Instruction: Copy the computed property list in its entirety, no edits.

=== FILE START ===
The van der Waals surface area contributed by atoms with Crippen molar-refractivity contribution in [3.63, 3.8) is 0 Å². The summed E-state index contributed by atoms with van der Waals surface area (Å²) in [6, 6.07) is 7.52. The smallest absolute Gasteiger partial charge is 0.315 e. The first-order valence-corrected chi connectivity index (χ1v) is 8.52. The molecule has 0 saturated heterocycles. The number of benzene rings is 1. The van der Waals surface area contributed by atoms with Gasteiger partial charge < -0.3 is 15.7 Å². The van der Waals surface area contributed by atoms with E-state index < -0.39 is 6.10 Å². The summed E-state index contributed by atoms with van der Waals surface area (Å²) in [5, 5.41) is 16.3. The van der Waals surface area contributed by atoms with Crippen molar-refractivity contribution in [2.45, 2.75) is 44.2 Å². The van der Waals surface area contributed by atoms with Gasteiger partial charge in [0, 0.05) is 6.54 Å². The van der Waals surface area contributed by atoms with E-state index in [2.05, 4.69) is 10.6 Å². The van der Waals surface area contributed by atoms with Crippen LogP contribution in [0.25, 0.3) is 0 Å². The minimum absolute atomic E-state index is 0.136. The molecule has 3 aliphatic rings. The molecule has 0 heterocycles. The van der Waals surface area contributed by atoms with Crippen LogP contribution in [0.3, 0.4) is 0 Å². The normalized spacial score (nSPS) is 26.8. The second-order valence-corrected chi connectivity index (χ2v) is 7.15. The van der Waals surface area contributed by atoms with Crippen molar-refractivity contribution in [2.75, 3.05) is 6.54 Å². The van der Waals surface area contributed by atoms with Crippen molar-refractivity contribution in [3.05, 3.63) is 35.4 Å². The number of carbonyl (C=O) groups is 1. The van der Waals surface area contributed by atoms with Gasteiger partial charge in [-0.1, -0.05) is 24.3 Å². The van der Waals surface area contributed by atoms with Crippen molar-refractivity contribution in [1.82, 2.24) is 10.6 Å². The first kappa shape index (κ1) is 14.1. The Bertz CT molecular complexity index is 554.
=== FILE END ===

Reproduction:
The van der Waals surface area contributed by atoms with Crippen molar-refractivity contribution in [3.63, 3.8) is 0 Å². The summed E-state index contributed by atoms with van der Waals surface area (Å²) in [6, 6.07) is 7.52. The smallest absolute Gasteiger partial charge is 0.315 e. The first-order valence-corrected chi connectivity index (χ1v) is 8.52. The molecule has 0 saturated heterocycles. The number of benzene rings is 1. The van der Waals surface area contributed by atoms with Gasteiger partial charge < -0.3 is 15.7 Å². The van der Waals surface area contributed by atoms with E-state index < -0.39 is 6.10 Å². The summed E-state index contributed by atoms with van der Waals surface area (Å²) in [5, 5.41) is 16.3. The van der Waals surface area contributed by atoms with Crippen molar-refractivity contribution in [2.45, 2.75) is 44.2 Å². The van der Waals surface area contributed by atoms with Gasteiger partial charge in [0, 0.05) is 6.54 Å². The van der Waals surface area contributed by atoms with E-state index in [2.05, 4.69) is 10.6 Å². The van der Waals surface area contributed by atoms with Crippen LogP contribution in [0.25, 0.3) is 0 Å². The minimum absolute atomic E-state index is 0.136. The molecule has 3 aliphatic rings. The molecule has 0 heterocycles. The van der Waals surface area contributed by atoms with Crippen LogP contribution in [0.3, 0.4) is 0 Å². The normalized spacial score (nSPS) is 26.8. The second-order valence-corrected chi connectivity index (χ2v) is 7.15. The van der Waals surface area contributed by atoms with Crippen molar-refractivity contribution in [2.75, 3.05) is 6.54 Å². The van der Waals surface area contributed by atoms with Crippen molar-refractivity contribution in [3.05, 3.63) is 35.4 Å². The number of carbonyl (C=O) groups is 1. The van der Waals surface area contributed by atoms with Gasteiger partial charge in [-0.1, -0.05) is 24.3 Å². The van der Waals surface area contributed by atoms with Crippen molar-refractivity contribution in [1.82, 2.24) is 10.6 Å². The first kappa shape index (κ1) is 14.1. The Bertz CT molecular complexity index is 554.